How a brutal game changed my life: My love letter to Telltale’s The Walking Dead

7 min read
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The year is 2012. I applied to do an exchange student program and, very fortunately, I was accepted. I was sent to Austria to live with a family in the heart of Vienna and they were very… proper. “Grand piano in the living room so our sons can practice three times a day” kind of folks. They didn’t speak much English, and it was really difficult for the first couple of weeks. They were sending me to German lessons, but there’s only so much you can learn in a few days, right?

Anyway, it was a really plain night and I really didn’t really have much to do. Everyone had drifted into their rooms and their lights had long since been turned off, but I couldn’t sleep. I had grown a massive cyst on my back but I didn’t know this at the time. All I knew was that it hurt like HELL every time I tried to lie down. Bored, tired, in pain and with the sound of a tram cruising up and down the street, I opened the App Store on my phone.

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That’s when I stumbled onto Telltale’s The Walking Dead. The first episode was free even. “Let me give that a bash”, I thought. I loved Robert Kirman’s original comics published by Image, and AMC’s TV series adaptation was still good (this was 2012, remember?). I completed that first episode in one sitting, enveloped by the characters and the grim despair of it all. Clementine’s abandonment and Lee seeking some kind of redemption in a world where redeeming oneself is often put at odds with surviving just gripped me in a way very few games had. I bought the rest of the season and over the course of the next few months played through the rest of the game, loving every second. I must have replayed it about 7 times since then. I wouldn’t be studying video game writing if it weren’t for that lonely night in Vienna.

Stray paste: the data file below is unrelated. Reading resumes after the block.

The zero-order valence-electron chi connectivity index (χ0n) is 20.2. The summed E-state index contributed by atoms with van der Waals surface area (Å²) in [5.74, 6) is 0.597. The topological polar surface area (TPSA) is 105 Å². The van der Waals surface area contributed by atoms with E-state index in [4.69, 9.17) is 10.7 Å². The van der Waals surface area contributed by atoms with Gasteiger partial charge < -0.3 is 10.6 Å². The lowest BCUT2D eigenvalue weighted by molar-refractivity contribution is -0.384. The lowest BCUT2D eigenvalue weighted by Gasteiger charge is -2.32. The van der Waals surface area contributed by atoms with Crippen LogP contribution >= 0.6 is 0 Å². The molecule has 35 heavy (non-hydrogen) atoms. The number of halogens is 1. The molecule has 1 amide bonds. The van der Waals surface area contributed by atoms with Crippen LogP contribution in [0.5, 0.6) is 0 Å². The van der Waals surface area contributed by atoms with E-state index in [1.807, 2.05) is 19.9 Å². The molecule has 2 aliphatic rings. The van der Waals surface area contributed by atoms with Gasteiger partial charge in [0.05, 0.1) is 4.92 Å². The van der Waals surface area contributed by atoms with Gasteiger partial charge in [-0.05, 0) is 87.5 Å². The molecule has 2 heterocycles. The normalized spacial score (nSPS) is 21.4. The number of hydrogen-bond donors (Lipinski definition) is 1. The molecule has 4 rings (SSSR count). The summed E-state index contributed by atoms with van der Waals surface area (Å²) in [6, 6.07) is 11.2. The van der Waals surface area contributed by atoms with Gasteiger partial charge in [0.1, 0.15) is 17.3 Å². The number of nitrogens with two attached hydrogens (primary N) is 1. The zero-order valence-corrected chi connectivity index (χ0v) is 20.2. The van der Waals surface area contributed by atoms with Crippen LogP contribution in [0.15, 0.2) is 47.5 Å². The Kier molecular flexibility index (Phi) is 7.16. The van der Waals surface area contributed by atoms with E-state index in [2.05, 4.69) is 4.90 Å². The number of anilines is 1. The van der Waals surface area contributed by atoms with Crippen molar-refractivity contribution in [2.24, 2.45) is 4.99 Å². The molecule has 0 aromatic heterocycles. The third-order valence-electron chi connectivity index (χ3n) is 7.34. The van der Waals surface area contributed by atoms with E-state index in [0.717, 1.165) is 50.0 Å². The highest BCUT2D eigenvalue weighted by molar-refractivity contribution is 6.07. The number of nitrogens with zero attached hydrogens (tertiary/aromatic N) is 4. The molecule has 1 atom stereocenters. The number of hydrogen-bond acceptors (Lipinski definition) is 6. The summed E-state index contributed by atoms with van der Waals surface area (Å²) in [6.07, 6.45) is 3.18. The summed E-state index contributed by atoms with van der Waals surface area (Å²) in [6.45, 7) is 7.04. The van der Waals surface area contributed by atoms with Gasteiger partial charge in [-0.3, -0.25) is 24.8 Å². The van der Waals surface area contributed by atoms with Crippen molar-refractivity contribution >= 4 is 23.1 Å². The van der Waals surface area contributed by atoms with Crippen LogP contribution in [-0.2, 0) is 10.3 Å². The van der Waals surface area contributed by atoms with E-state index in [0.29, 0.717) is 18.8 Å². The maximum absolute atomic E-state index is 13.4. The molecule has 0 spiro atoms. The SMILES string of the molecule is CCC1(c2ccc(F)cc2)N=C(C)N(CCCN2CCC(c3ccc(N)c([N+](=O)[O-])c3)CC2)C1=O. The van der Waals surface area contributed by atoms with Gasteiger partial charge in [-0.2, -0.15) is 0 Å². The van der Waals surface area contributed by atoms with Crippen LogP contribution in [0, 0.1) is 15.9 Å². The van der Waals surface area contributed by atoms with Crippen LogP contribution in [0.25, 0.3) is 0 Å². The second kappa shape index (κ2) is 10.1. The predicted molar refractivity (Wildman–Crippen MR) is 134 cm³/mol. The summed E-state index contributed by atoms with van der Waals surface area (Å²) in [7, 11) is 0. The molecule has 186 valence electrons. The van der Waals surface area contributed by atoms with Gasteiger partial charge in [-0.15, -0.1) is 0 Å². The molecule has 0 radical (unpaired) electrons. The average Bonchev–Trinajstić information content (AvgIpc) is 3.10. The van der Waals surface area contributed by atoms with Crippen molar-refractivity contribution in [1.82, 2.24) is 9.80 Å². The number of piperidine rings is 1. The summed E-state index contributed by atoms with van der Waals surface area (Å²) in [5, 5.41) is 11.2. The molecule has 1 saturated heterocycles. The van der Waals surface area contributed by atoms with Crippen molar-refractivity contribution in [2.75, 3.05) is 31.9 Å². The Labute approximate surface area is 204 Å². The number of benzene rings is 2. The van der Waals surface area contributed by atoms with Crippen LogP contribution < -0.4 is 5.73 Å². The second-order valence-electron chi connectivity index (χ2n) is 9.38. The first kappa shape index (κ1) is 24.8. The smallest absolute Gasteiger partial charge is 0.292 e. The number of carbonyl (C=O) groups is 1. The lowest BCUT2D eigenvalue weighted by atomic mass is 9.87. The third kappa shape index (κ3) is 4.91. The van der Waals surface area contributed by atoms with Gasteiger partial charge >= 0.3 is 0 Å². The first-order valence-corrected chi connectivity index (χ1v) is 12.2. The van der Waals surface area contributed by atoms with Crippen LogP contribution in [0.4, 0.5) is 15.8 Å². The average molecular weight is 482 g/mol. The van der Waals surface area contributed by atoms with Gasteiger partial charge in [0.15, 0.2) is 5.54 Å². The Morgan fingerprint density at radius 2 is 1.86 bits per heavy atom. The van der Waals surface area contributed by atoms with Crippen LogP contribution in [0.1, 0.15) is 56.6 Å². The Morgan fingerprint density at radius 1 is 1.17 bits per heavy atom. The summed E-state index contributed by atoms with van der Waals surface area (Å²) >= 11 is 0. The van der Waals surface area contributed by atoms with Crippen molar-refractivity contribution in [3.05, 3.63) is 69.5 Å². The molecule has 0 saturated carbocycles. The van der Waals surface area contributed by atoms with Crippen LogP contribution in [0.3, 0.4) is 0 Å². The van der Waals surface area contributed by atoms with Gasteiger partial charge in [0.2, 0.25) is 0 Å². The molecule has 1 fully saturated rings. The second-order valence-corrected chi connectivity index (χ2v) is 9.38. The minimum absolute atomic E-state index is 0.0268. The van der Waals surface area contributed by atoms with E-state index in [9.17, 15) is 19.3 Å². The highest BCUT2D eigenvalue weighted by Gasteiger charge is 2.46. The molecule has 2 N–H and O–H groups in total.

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Fast forward to 2015. I was at university, in my second year and everything kind of sucked. This was a time when my anxiety was manifesting itself and I had no idea what it was. With the fear of exams looming over me and the knowledge that one of my best friends was leaving to start his life in the big bad world in a few weeks (Love you, Sanks!), the mismanagement of my mental health wasn’t doing me any favours. Opening Steam, as one pointlessly tends to when looking for something to do, I found The Walking Dead Season 2.

Instantly bought and downloaded it and my friend and I played through the whole thing well into the night, sitting in my tiny, cramped university residence room. Watching Clementine grow up and fight back against the world, accepting and later rejecting an abusive father-figure was a painful yet fulfilling respite from our own struggles. We argued over the choices and swore at the screen whenever something bad happened to Clem. I still talk to good ol’ Sankey to this day, and I’m sure he remembers that night of pure escapism as clearly as I do.